|The way I see it, if you want the rainbow, you gotta put up with the rain. - Dolly Parton|
No. 60, 26 March 1992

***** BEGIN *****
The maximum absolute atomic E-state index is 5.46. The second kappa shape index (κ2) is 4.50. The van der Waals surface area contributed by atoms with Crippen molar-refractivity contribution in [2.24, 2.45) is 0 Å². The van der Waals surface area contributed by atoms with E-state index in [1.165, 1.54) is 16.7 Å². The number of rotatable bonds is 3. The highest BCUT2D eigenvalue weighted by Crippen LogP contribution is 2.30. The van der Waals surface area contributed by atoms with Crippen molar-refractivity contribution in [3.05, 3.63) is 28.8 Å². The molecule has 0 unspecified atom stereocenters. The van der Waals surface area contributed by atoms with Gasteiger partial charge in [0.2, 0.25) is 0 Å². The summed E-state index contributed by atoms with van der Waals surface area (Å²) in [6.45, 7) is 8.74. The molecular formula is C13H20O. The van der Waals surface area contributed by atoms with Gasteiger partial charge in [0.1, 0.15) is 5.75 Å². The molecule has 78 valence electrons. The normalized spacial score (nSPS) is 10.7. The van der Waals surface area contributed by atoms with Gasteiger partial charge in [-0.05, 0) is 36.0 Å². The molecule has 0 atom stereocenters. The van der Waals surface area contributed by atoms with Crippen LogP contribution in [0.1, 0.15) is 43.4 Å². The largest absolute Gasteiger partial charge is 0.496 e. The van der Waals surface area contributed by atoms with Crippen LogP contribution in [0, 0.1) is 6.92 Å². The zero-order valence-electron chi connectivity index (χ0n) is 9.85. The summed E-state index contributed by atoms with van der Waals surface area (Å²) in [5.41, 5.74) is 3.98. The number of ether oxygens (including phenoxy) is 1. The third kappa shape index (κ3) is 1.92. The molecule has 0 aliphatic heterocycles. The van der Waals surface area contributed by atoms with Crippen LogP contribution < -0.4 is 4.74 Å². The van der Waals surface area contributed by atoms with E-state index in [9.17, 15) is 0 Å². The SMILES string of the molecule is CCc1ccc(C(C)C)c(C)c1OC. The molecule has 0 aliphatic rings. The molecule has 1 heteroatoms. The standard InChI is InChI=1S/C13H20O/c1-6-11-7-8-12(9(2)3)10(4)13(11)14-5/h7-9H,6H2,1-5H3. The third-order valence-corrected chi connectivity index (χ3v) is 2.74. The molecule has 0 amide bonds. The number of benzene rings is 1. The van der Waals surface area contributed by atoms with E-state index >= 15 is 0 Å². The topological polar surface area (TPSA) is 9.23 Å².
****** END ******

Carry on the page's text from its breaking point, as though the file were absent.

SUCCESSOR STATES TO THE USSR TRIPARTITE TALKS SCHEDULED ON NAGORNO-KARABAKH. Following three hours of talks in Helsinki on 25 March between Armenian and Azerbaijani representatives, Armenian Foreign Minister Raffi Hovanissian told journalists that agreement had been reached on holding tripartite talks on a cease-fire and lifting the economic blockade. These talks would be held parallel to and in preparation for the CSCE peace conference on Nagorno-Karabakh scheduled for Minsk. Azerbaijan agreed in principle on the participation of a representative from Nagorno-Karabakh, but objected to Nagorno-Karabakh parliament Chairman Artur Mkrtchyan or any other representative who insists on independence for Karabakh. (Liz Fuller) MOLDOVAN PARLIAMENT CRITICIZES RUSSIAN PARLIAMENT'S APPEAL. The Moldovan parliament described the 20 March appeal from the Russian parliament on the conflict in the Dniester region as an unfriendly act and interference in the internal affairs of another state, the Radio Odin network and ITAR-TASS reported on 25 March. At the same time, the Moldovan parliament received with satisfaction the statement of the CIS heads of state adopted in Kiev on 20 March which reaffirmed the principle of the inviolability of borders. At the Helsinki Foreign Ministers' conference, Moldova protested the activities of illegal armed forces operating on the left bank of the Dniester, RFE/RL's correspondent reported on 25 March. The Romanian government also circulated a statement at the conference condemning the activities of armed forces on the left bank of the Dniester. Meanwhile there have been further shooting incidents in the area involving casualties. (Ann Sheehy) RUSSIAN "SHADOW" CONSTITUTION. On 24 March, Russia's Constitutional Commission agreed to submit its draft document to the Congress of People's Deputies on 6 April. "Vesti" reported on 25 March that the final draft envisaged a parliamentary-type system, that is, one in which the legislature enjoys significant powers vis-a-vis the president. Deputy Prime Minister Mikhail Poltoranin told a press conference on 25 March that he disliked the new draft because it called for the abolition of presidentially-appointed local governors and enhanced the power of local soviets instead. Poltoranin added that he believed that a presidential, not a parliamentary, system was suitable for Russia. Meanwhile, Moscow News (No. 11) revealed that an alternative constitution is being drafted under the auspices of the mayor of St. Petersburg, Anatolii Sobchak, on behalf of the liberal Movement for Democratic Reforms (MDR). In the past, Sobchak has favored a presidential-type system, that is, one in which the balance of political power is weighted in favor of the executive rather than the legislature. Moscow News says that, if the Congress rejects the draft constitution, the MDR will call for a countrywide referendum. (Julia Wishnevsky and Elizabeth Teague) "ENLIGHTENED DICTATORSHIP" FOR RUSSIA? According to Kommersant (No. 12), Russian First Deputy Prime Minister Gennadii Burbulis has asked the Moscow think-tank, Institute of the World Economy and International Relations (IMEMO), to provide the Russian government with a research paper addressing two questions: (1) How might "enlightened" authoritarianism be introduced in Russia? (2) How might the necessity for such a regime might be explained to the public? On 24 March, RFE/RL's Russian Service learned that, during a meeting with the leaders of Russian political parties, Yeltsin said he could not rule out the possible introduction of authoritarian rule should the forthcoming Congress of Russian People's Deputies reject the new draft Russian constitution or deprive the president of the privilege of appointing ministers without the approval of the parliament. (Julia Wishnevsky) RUSSIAN PARLIAMENT CONSIDERS BILL ON POLITICAL PARTIES. The Russian parliament is considering a draft law on political parties, Interfax reported on 23 March. The new legislation draws on the experience of Germany, Italy, and Spain as regards the granting of state subsidies to political parties and state control over their financial activities. The right to receive a state subsidy would, under the draft, be restricted to parties that win over 1% of the total number of votes cast during a general election. (Elizabeth Teague) YELTSIN ON BILATERAL TREATY WITH TATARSTAN. Russian President Yeltsin said on 25 March during his meeting with the "Smena" parliamentary faction that he was sure Russia would sign a separate bilateral treaty with Tatarstan, possibly before the Russian Congress of People's Deputies opens on 6 April, ITAR-TASS reported. (Ann Sheehy) BASHKORTOSTAN AND FEDERAL TREATY. At a conference in Ufa devoted to the constitutional status of Bashkortostan, the chairman of the republic's parliament Murtaza Rakhimov said that the republic was, in principle, in favor of signing the federal treaty but would scrutinize every provision, Postfactum reported on 25 March. Rakhimov said that the Bashkortostan leadership fully supported Tatarstan in its struggle for sovereignty. (Ann Sheehy) LANDMARK AGREEMENT SIGNED; UNIONS PROMISE NOT TO STRIKE. Russian TV's evening news led with extensive footage of the signing, in Moscow on 25 March, of a General Agreement (the first of its kind) between the Russian government, the official and the unofficial trade unions, and Russia's fledgling entrepreneurs' associations. (Since 96% of Russia's enterprises are still in state hands, the tripartite agreement is, according to RFE/RL Russian Service stringer Mikhail Sokolov, essentially a bipartite affair.) Champagne was drunk as the unions promised that, if the government adheres to the extensive social guarantees (minimum wages and pensions, wage indexation) listed in the agreement, they will not call their workers out on strike against the government's economic reform program during the coming year. (Elizabeth Teague) DISPUTE OVER ENERGY PRICES. In interviews given on 25 March to Komsomolskaya pravda and Russian TV, as reported by ITAR-TASS, Russian First Deputy Prime Minister Egor Gaidar defended the decision to free the prices of oil and petroleum products (now scheduled for late May or early June). "The current structure of prices, based on cheap energy, cannot continue. A little longer and the whole sector will grind to a halt and will bring the whole economy down with it." But Russian parliament Chairman Ruslan Khasbulatov told a parliamentary session that a further liberalization of fuel prices would destroy industry and harm the population, and the parliament would veto any such move. (Keith Bush) WESTERN BANKERS TO DEFER CIS DEBT REPAYMENT? Ahead of the 26 March meeting in Frankfurt of the panel representing some 600 Western banks which have made loans to the former Soviet Union, Western agency reports on 25 March were unanimous in forecasting a further three-month roll-over of principal payments by the successor states. One leading German banker was quoted as saying that the payment of principal will be deferred repeatedly. A three-month roll-over would at least ensure that contact between the creditor banks and CIS officials was maintained. The total owed by the CIS to Western banks is estimated to be around $25 billion. (Keith Bush) CIS PARLIAMENTARIANS TO DISCUSS CREATION OF ASSEMBLY. The main item on the agenda of the CIS heads of parliaments at their meeting in Alma-Ata on 27 March will be the creation of an interparliamentary assembly, the chairman of the Russian parliament Ruslan Khasbulatov told the parliament on 25 March. But he went on to say that it would be a great triumph if the assembly was set up, ITAR-TASS reported. At previous interparliamentary meetings Ukraine in particular has opposed the creation of an assembly. (Ann Sheehy) AGREEMENT ON CIS INTELLIGENCE SERVICES COOPERATION. The foreign intelligence services of the CIS states have signed an agreement which states that the republics will not spy on each other and will cooperate in their intelligence activities, spokeswoman for the Russian Foreign Intelligence Service, Tatyana Samolis told ITAR-TASS on 25 March. The Russian Federation has already set up a coordinating group and also has completed a draft of the law on the foreign intelligence service in the republic, Samolis added. (Victor Yasmann) UKRAINIAN SECURITY SERVICE REFORMED. Radio Ukraine reported on 25 March that the Ukrainian parliament has passed a law on Ukraine's state security service. It is designed to transform the former Ukrainian KGB into an agency serving the interests of an independent and democratic Ukrainian state. (Bohdan Nahaylo) STAROVOITOVA RUMOR SCOTCHED. Russian President Boris Yeltsin has denied that Galina Starovoitova is to be appointed Russian defense minister--a post that Yeltsin himself is occupying on an interim basis. The "Vesti" newscast on 25 March reported that Yeltsin refuted this rumor during a recent meeting with a group of Russian Supreme Soviet members. (Doug Clarke) NUMBER OF NUKES IN UKRAINE REVEALED. A report in the 26 March Komsomolskaya pravda, claiming the CIS Joint Armed Forces High Command as its source, said that there were 1,420 strategic and 2,390 tactical nuclear warheads still on Ukrainian territory. It repeated that 57% of the tactical weapons had already been removed, which would have given an original stockpile of some 4,200 weapons--considerably higher than most Western estimates. The report also quoted Lieutenant General Sergei Zelentsov as saying there were not enough trains available to remove these weapons by the 1 July deadline unless the transfers were resumed by the end of March. (Doug Clarke) UKRAINE RECALLS ITS SOLDIERS FROM TROUBLE SPOTS. President Leonid Kravchuk has issued a decree recalling Ukrainian nationals serving in the CIS armed forces in Armenia, Azerbaijan, and Moldova, Ukrinform-TASS reported on 25 March. (Bohdan Nahaylo) CRIMEAN TATARS MAINTAIN THEIR PRESSURE ON UKRAINIAN AUTHORITIES. Crimean Tatar activists are continuing their protest in Kiev. Radio Ukraine reported on 25 March that the deputy chairman of the Crimean Tatar "Medzhlis" (Council), Rafat Chubarov, was allowed to address the Ukrainian parliament. He called for the restoration of national-territorial autonomy for the Crimean Tatars in Crimea and castigated the Russian-dominated Crimean authorities for blocking this and the resettlement of his people in the peninsula. According to Reuters of 25 March, Ukrainian leaders have expressed support for many of the demands being made by the Crimean Tatars but have said that their hands are tied at present by the tense situation in Crimea where there is a strong movement for secession from Ukraine. (Bohdan Nahaylo) AZERBAIJANI PRESIDENTIAL ELECTION IN JUNE. The Azerbaijani parliament voted on 25 March to hold presidential elections on 7 June, ITAR-TASS reported. Following the resignation on 6 March of President Ayaz Mutalibov, it had been proposed to abolish the office of president. (Liz Fuller) ARMENIA INTRODUCES STATE OF ECONOMIC EMERGENCY. Armenian President Levon Ter-Petrossyan issued a personal decree on 25 March introducing a state of economic emergency to cope with the ongoing energy crisis resulting from Azerbaijan's economic blockade, ITAR-TASS reported. The decree also calls for increased security around state buildings and other vital facilities. (Liz Fuller) ARMENIA DECIDES ON ITS OWN CURRENCY. The Armenian parliament decided on 25 March to introduce a national currency, to be called the "dram," ITAR-TASS reported, quoting the chairman of the Finance-Budget Commission, Tigran Sarkisyan. He added that talks are scheduled to begin with foreign companies on 26 March for manufacture of the new currency. (Liz Fuller) UZBEKISTAN TO CREATE BORDER GUARDS. Uzbek President Islam Karimov has signed a decree ordering the formation of border guard units under the authority of the republic's National Security Service, ITAR-TASS reported on 25 March. The decree subordinates all CIS border guard units based in Uzbekistan to the new border guard department of the National Security Service. (Carla Thorson) KYRGYZSTAN NOT TO CREATE OWN ARMY. The chairman of the Kyrgyz parliament's committee on military affairs, Dzhanibek Umetaliev, said on 25 March that Kyrgyzstan has no intention of setting up its own national army, Interfax reported. He said the Kyrgyzstan authorities would take into account the wishes of Kyrgyzstan recruits who do not want to be posted outside the republic, but about 7,000 of this year's 11,000 draftees will be required to serve in other CIS republics. (Ann Sheehy) EASTERN EUROPE BALTIC STATES CALL FOR CSCE ROLE IN TROOP WITHDRAWAL. On 25 March the three Baltic foreign ministers attending the CSCE conference in Helsinki said that the CSCE could help in the withdrawal of former Soviet troops from their republics, Western agencies report. The Lithuanian Algirdas Saudargas said that his government wants to have "a precise bilateral agreement already this spring." If this were not done, Lithuania would raise the withdrawal issue in the CSCE meetings that will end in early July. Outgoing Estonian foreign minister Lennart Meri said: "As a CSCE member, Russia, has a moral duty to remove the forces," but doubted that a withdrawal agreement would be signed in the next three months. Janis Jurkans of Latvia said that the CSCE should monitor the troop withdrawals from the Baltic States to help "prevent conflicts and stabilize the region of central Europe." (Saulius Girnius) MERI CRITICIZES RUSSIA OVER ACCIDENT. In a speech to CSCE foreign ministers at the Helsinki meeting, Meri sharply criticized Russia for not having provided full information about Tuesday's nuclear incident at a plant west of St. Petersburg. Ironically echoing Russian Foreign Minister Andrei Kozyrev's call for protection of the rights of the Russian minority in the Baltic States, Meri said, "Allow me to point out that in the border town of Narva, where the Soviet Union settled a large Russian population after World War II, the level of radioactivity had doubled by [the evening of 24 March]. The Russian population in Narva does require protection--but from radiation." An RFE/RL correspondent in Helsinki reported Meri's remarks on 25 March Meanwhile, Estonia's Ministry of the Environment reports that levels of radiation are stable everywhere in Estonia except in Narva, where they are higher than normal but do not yet constitute a health risk, BNS reports. (Riina Kionka) EC MEETING ON REVITALIZATION OF THE BALTIC REGION. Leaders and parliamentarians of Baltic and Nordic countries are meeting on 26 March in Stockholm and 27 March in Tallinn to consider prospects for a Baltic Sea economic area and designate priority areas for international cooperation and assistance. Baltic participants have a special guest status at the conference, sponsored by the European Community, since their countries have not yet been accorded full EC membership, an RFE/RL correspondent in Paris reports. In a show of solidarity with the Baltic States, the Nordic Council has allocated DM 130,000 to make it possible for Baltic participation in the UN environmental conference in Rio de Janeiro in June, Western agencies reported on 25 March. (Dzintra Bungs) LATVIA DRAFTS DEFENSE CONCEPTS. Diena reported on 24 March that the Commission on Defense and Internal Affairs of the Latvian Supreme Council has completed drafting the concepts for the defense of Latvia. According to Minister of Defense Talavs Jundzis, the concepts are based on the premise that Latvia, assuming a defensive rather than an offensive posture, must guarantee the security of its citizens and its borders. The draft document also states that Latvia rejects foreign military bases on its territory and activities on its territory leading to aggression against another state. (Dzintra Bungs) RUSSIAN-ESTONIAN TALKS TO RESUME. General disengagement talks between Russian and Estonian negotiators may resume on 5-6 April, according to BNS of 24 March. The chief negotiators, Uno Veering for Estonia and Vasilii Svirin for Russia, reached agreement on resuming talks during their meeting in Moscow on 25 March. The talks, which are to govern military, political, social, and economic issues, stalled in the wake of Estonia's governmental crisis last January. (Riina Kionka) CENTRAL AND EASTERN EUROPE POPE RESTRUCTURES CHURCH IN POLAND. On 25 March the Vatican announced that Pope John Paul II has ordered an extensive restructuring of the Catholic Church in Poland. Only one of Poland's 27 dioceses will remain unchanged. The size of most dioceses will be reduced to give each an average of a million people. The Pope also increased the number of dioceses to 40, created 13 new bishoprics, and redrew the borders of six dioceses extending into Ukraine and Belarus. According to the Vatican, the Pontiff was able to change the border dioceses because of "historic changes in the countries of Central and Eastern Europe." Cardinal Jozef Glemp will remain as primate, but his seat will move from Warsaw to Gniezno and in the future the title of primate will go to the newly created post of archbishop of Gniezno. Western and Polish media carried the story. (Wladyslaw Minkiewicz) WALESA ON THREAT OF ANARCHY IN CIS. The Polish president has expressed concern about what he perceives as the threat of anarchy and large-scale disorder in the former USSR. Walesa also said that Poland alone would be unable to deal with the possibility of a wave of refugees from the East. Such problems can only be solved on a European level, he told Sueddeutsche Zeitung in an interview appearing on 26 March. Referring to Polish differences with Lithuania, Walesa suggested that Vilnius should treat the country's Polish minority in the same spirit as Warsaw deals with German minority in Upper Silesia. Assessing progress in stability and democratization in the country, Walesa told Frankfurter Rundschau that Polish democracy is not being threatened, adding that Poland is in every respect more stable than former East Germany. He also said that the democratization process in Poland is considerably more advanced than in Czechoslovakia. (Wladyslaw Minkiewicz) STOLTENBERG ENDS VISIT TO POLAND. On 25 March in Gdynia German Defense Minister Gerhard Stoltenberg met with Rear Adm. Romuald Waga, commander of the Polish Fleet, Western and Polish media report. During the fourth and final day of his visit to Poland he also laid a wreath at the Wester-platte monument near Gdansk to honor soldiers of a garrison who defended their small post at the beginning of WW II. Stoltenberg noted that Germany and Poland currently enjoy good relations and stressed that German forces present no threat to Poland or any other country. (Wladyslaw Minkiewicz) BROTHER OF SLOVAK PREMIER LINKED TO STB. On 25 March Slovak Parliament Vice Chair-man Ivan Carnogursky denied allegations that he had been an informer for the former communist secret police. The charges against him were made by Roman Hofbauer, parliament deputy for the Movement for a Democratic Slovakia. Hofbauer's charges follow the release of a Slovak parliament report naming his party's chairman Vladimir Meciar a collaborator. On 23 March the full parliament voted to approve that report. Slovak radio quotes Ivan Carnogursky as saying the charges against him were fabricated. He and his brother Jan, the Slovak premier, are political rivals of Meciar. Speaking to reporters Hofbauer refused to provide details about the charges and said documents backing them have been given to the parliament. (Barbara Kroulik) CZECH GOVERNMENT APPROVES TRUCK DEAL. On 25 March the Czech government approved a joint venture between German automaker Mercedes-Benz and the local companies Avia and Liaz. Czech industry minister Jan Vrba told CSTK the deal calls for Mercedes to invest 7 billion koruny (about $230 million) in Liaz and Avia, makers of heavy and light trucks. A letter of intent was signed in January. A government official said that final agreement should be signed by mid-year and Mercedes trucks should start rolling off the assembly line six months after that. (Barbara Kroulik) COST OF CZECHOSLOVAK ELECTIONS. The Czechoslovak Interior Ministry said on 25 March the upcoming June parliamentary elections are expected to cost about one billion koruny ($33 million). CSTK says the federal government has so far allotted 578 million koruny and the Czech republic another 150 million koruny. The Slovak government has not yet made public its financing plans. The ministry also said it has set up a government coordinating commission to oversee compliance with federal and republican election laws. (Barbara Kroulik) HUNGARY PROTESTS YUGOSLAV ARMY SHOOTING. On 25 March, the Hungarian Foreign Ministry handed Yugoslavia's ambassador in Budapest a note protesting the violation of Hungary's sovereignty and territorial integrity by the Yugoslav Federal Army, MTI reports. Federal troops fired shots at two people working in the fields on Hungarian territory in the region of Puspokboly. Violations of Hungarian territory in the past have prompted Hungarian protests.(Edith Oltay) FOREIGN INVESTORS GET ACCESS TO HUN-GARIAN STATE SECURITIES. The Hungarian National Bank decided to allow foreigners indirectly to purchase state securities through an investment fund controlled by the government, MTI reported on 25 March. National Bank Vice President Frigyes Harshegyi said that the bank's new regulations allow up to 20% of the fund, worth some $37.5 million, to be owned by foreigners. Hungary uses the proceeds from the sale of the securities to finance its state de-ficit. Previously the bank barred foreigners from buy-ing Hungarian state securities because it feared the country would lose money on the transactions since the securities paid an interest rate much higher than similar securities in Western Europe. Harshegyi said the creation of an investment fund controlling the level of investment makes losses less likely.(Edith Oltay) BUCHAREST DEBATES CONFISCATED HOMES. A property war involving hundreds of thousands of houses confiscated by the communists throughout Romania is under way between the former owners and the present tenants. The Daily Telegraph reports on 24 March that a forthcoming law will have to umpire between the Association of Tenants, which wants to buy the nationalized houses from the state, and the associations of former owners, who claim the houses and are demanding that the rent be paid to them, not the state. Both groups demonstrated in Bucharest. According to former owners, the parliament's NSF majority backs the tenants because the finest houses of the prewar bourgeoisie are now in the hands of the postwar nomenklatura. (Mihai Sturdza) BULGARIAN-GERMAN ECONOMIC RELATIONS. The 14th session of the German-Bulgarian economic commission was held on 25 March in Bonn. Demokratsiya on 26 March says that a protocol on economic cooperation was signed. The Bulgarian delegation was headed by Minister of Industry and Trade Ivan Pushkarov. An RFE/RL report quoted German representatives as saying that German business is very interested in deals with Bulgaria, but trade will depend on continued Bulgarian economic and financial reform as well as on the foreign debt negotiations in April. Direct German financial aid was called not possible because of Bulgaria's problems, but Germany has been channeling a great deal of money to Bulgaria through international programs. The Germans also noted that they have resumed credit guarantees for exports to Bulgaria. An accord on training of Bulgarian economic experts and managers is also anticipated. (Rada Nikolaev) EBRD LOAN FOR BULGARIAN ENERGY. The European Bank for Reconstruction and Development has approved a $52 million loan to Bulgaria to improve its energy supplies. An RFE/RL report from London on 25 March quotes the EBRD as saying that the loan will go to the coal-burning Maritsa Iztok power plant and a part will be used to reduce pollution from coal industry. Maritsa Iztok has recently been able to make up for part of the energy shortage caused by failures of the Kozloduy nuclear power plant. This prompted President Zhelev on 21 March, amidst persistent strike threats, to send a message of gratitude to the coal miners. (Rada Nikolaev) FIGHTING ON CROATIA, BOSNIA-HERZEGOVINA BORDER. International media on 25 March report that the federal army and Serbian irregulars continue to shell Bosanski Brod, with some mortar fire reaching Slavonski Brod across the river in Croatia as well. As many as six people may have been killed. The 26 March Frankfurter Allgemeine Zeitung quotes local Croatian police as saying that the Serbs are trying to take control of Bosanski Brod, whose population is, however, only one-third Serb, as well as a nearby highway. The paper adds that the fighting has cast a shadow over talks on the political future of the ethnically mixed republic, slated to begin at the end of the week in Brussels. (Patrick Moore)